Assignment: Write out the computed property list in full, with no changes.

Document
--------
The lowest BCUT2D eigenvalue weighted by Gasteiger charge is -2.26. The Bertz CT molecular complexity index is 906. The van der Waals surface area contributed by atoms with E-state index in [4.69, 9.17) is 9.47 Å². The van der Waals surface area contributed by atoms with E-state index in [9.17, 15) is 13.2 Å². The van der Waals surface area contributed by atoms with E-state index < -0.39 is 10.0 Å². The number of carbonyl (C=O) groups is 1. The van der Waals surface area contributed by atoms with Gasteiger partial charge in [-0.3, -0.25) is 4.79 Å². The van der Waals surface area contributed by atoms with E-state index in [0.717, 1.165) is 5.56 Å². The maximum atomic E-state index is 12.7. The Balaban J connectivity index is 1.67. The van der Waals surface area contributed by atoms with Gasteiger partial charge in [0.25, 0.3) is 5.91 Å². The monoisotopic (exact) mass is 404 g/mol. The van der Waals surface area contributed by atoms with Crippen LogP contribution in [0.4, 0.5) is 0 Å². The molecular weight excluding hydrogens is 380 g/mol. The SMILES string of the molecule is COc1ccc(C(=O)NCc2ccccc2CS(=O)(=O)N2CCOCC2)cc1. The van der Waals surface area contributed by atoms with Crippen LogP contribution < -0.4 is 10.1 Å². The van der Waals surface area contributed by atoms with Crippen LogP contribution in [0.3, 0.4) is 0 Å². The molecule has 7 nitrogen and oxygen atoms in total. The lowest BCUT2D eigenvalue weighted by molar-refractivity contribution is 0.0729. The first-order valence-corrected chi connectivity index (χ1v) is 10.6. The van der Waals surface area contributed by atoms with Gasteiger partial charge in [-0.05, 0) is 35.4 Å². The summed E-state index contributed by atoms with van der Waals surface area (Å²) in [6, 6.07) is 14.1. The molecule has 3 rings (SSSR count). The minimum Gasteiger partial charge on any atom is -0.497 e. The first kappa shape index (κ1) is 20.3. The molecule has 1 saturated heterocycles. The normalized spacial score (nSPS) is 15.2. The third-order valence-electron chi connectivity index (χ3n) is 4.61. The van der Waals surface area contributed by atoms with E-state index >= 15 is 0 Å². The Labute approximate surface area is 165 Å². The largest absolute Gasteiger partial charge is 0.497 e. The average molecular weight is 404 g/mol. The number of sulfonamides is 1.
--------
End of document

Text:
The lowest BCUT2D eigenvalue weighted by Gasteiger charge is -2.26. The Bertz CT molecular complexity index is 906. The van der Waals surface area contributed by atoms with E-state index in [4.69, 9.17) is 9.47 Å². The van der Waals surface area contributed by atoms with E-state index in [9.17, 15) is 13.2 Å². The van der Waals surface area contributed by atoms with E-state index < -0.39 is 10.0 Å². The number of carbonyl (C=O) groups is 1. The van der Waals surface area contributed by atoms with Gasteiger partial charge in [-0.3, -0.25) is 4.79 Å². The van der Waals surface area contributed by atoms with E-state index in [0.717, 1.165) is 5.56 Å². The maximum atomic E-state index is 12.7. The Balaban J connectivity index is 1.67. The van der Waals surface area contributed by atoms with Gasteiger partial charge in [0.25, 0.3) is 5.91 Å². The monoisotopic (exact) mass is 404 g/mol. The van der Waals surface area contributed by atoms with Crippen LogP contribution in [0.4, 0.5) is 0 Å². The molecular weight excluding hydrogens is 380 g/mol. The SMILES string of the molecule is COc1ccc(C(=O)NCc2ccccc2CS(=O)(=O)N2CCOCC2)cc1. The van der Waals surface area contributed by atoms with Crippen LogP contribution < -0.4 is 10.1 Å². The van der Waals surface area contributed by atoms with Crippen LogP contribution in [0.3, 0.4) is 0 Å². The molecule has 7 nitrogen and oxygen atoms in total. The lowest BCUT2D eigenvalue weighted by molar-refractivity contribution is 0.0729. The first-order valence-corrected chi connectivity index (χ1v) is 10.6. The van der Waals surface area contributed by atoms with Gasteiger partial charge in [-0.05, 0) is 35.4 Å². The summed E-state index contributed by atoms with van der Waals surface area (Å²) in [6, 6.07) is 14.1. The molecule has 3 rings (SSSR count). The minimum Gasteiger partial charge on any atom is -0.497 e. The first kappa shape index (κ1) is 20.3. The molecule has 1 saturated heterocycles. The normalized spacial score (nSPS) is 15.2. The third-order valence-electron chi connectivity index (χ3n) is 4.61. The van der Waals surface area contributed by atoms with E-state index >= 15 is 0 Å². The Labute approximate surface area is 165 Å². The largest absolute Gasteiger partial charge is 0.497 e. The average molecular weight is 404 g/mol. The number of sulfonamides is 1.